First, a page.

save that discussion for another message. Infrastructure supports
functionality, not the other way around. I don't want to hear any "Oh
but we can't do this because blah blah technical objection blah makes
this hard". I hereby dub this the "Hard problem fallacy". Engineers
solve hard problems, that's what we do. I want to hear "To do this we
need to do x y z". The only objections I will accept are of the form
"You are an idiot and your ideas are stupid. We're not doing this."

I should probably put this on the Wiki so it doesn't get lost...
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Old 11-19-2008, 05:43 PM
Doug Ledford
 
Default My roadmap for a better Fedora

On Wed, 2008-11-19 at 12:38 -0600, Callum Lerwick wrote:
> So, many pieces of this have been blabbed about by me and others
> recently and in the past, but I think a lot of people aren't seeing the
> big picture. I think it's time I fit it all together.
>
> Problem: Fedora is buggy, and updates are rife with regressions.
>
> Solution: We need more and wider testing.
>
> Problem: We need more and wider testing. Why don't we get more testing?
> Thw reason *I* don't go out of my way to test updates, is if there's a
> regression, it's such a pain in the ass to get the system back to a
> known good state and keep it that way, and report a bug. If it's a pain
> in the ass for me, it's impossible for Aunt Tillie.
>
> Solution:
>
> 1) Make it easy to report bugs. Bugzilla is complex, slow, and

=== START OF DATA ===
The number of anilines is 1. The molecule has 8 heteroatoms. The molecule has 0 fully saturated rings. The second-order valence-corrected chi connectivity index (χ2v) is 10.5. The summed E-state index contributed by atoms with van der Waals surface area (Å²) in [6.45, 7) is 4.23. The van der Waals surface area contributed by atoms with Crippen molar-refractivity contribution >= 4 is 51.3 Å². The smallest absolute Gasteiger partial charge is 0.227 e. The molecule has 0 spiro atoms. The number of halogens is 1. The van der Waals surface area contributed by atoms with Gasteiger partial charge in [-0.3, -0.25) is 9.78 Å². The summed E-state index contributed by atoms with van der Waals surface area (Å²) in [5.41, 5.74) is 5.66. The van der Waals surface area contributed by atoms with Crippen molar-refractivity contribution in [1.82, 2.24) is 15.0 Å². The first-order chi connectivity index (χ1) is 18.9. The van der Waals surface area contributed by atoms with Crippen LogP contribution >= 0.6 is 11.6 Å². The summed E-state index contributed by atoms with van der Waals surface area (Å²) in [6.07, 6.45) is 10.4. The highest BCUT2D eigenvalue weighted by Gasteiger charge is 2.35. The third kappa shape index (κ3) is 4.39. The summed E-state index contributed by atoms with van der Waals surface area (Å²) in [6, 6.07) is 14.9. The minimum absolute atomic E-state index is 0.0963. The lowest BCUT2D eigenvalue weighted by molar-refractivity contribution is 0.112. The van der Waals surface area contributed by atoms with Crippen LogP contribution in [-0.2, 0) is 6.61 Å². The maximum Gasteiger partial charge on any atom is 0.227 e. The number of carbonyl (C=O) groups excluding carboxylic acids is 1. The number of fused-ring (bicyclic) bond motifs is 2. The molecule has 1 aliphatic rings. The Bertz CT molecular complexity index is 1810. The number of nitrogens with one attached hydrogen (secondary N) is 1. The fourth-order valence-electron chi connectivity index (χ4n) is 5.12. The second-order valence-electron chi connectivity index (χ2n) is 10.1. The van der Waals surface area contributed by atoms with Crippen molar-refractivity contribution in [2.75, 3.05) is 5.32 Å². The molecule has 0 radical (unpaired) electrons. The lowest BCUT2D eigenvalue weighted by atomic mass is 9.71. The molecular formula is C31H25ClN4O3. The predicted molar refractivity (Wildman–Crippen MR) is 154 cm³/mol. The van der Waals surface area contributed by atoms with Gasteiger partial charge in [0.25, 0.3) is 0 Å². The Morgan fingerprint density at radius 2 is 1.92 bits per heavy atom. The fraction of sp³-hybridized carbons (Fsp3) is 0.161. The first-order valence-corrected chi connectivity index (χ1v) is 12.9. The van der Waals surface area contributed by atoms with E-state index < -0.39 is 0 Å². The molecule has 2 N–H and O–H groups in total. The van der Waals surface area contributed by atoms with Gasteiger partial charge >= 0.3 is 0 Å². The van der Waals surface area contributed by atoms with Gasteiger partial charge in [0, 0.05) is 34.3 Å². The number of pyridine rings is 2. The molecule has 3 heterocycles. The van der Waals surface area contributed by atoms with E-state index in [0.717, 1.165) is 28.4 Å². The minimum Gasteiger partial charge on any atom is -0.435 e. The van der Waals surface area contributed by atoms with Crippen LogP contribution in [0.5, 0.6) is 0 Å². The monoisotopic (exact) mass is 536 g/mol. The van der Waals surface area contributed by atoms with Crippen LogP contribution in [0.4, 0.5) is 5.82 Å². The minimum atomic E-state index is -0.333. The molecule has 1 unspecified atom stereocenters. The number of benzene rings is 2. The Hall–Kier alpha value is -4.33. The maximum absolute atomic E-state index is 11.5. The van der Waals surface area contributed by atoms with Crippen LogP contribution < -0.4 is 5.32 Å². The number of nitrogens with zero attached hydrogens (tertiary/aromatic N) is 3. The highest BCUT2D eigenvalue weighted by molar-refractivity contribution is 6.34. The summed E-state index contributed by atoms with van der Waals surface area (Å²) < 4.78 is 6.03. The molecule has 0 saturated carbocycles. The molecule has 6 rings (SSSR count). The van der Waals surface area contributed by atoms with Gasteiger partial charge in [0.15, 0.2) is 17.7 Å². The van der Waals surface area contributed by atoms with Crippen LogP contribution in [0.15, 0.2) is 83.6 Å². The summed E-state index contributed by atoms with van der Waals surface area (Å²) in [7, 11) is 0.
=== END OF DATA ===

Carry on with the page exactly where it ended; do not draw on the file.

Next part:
> inscrutable. We need to put a simpler layer on top of it. Reporting a
> bug should require just a few clicks. It should automatically include
> all the information needed for the bug report, the distro version,
> package version, arch, and things such as how the Xorg team demands your
> xorg.conf and Xorg.0.log. Make finding dupes easier. Collect stack
> traces system wide and enter them in a database, which bugzilla can
> reference and from which bugzilla bugs can be derived. A system wide
> kerneloops. (I know this has been talked about, what's the status?)
>
> 2) Make it simple to roll back to a known good state. We need a "system
> restore". I know what you're thinking, but our vastly superior,
> centralized, system-wide package management (and lack of a whole
> seperate "system registry" namespace) allows us to make this actually
> work. We need per-package rollback. Period.
>
> 3) Make it so yum will refuse to upgrade the package rolled back in step
> 2 until the bug reported in step 1 is fixed.
>
> 4) For when things go really wrong, we need a rescue image in /boot. All
> the above functionality must be available inside the rescue environment.
>
> 5) So how do bugs get fixed? Make it easy to cherry pick updates from
> updates-testing or even direct from bodhi. How useful is it to blindly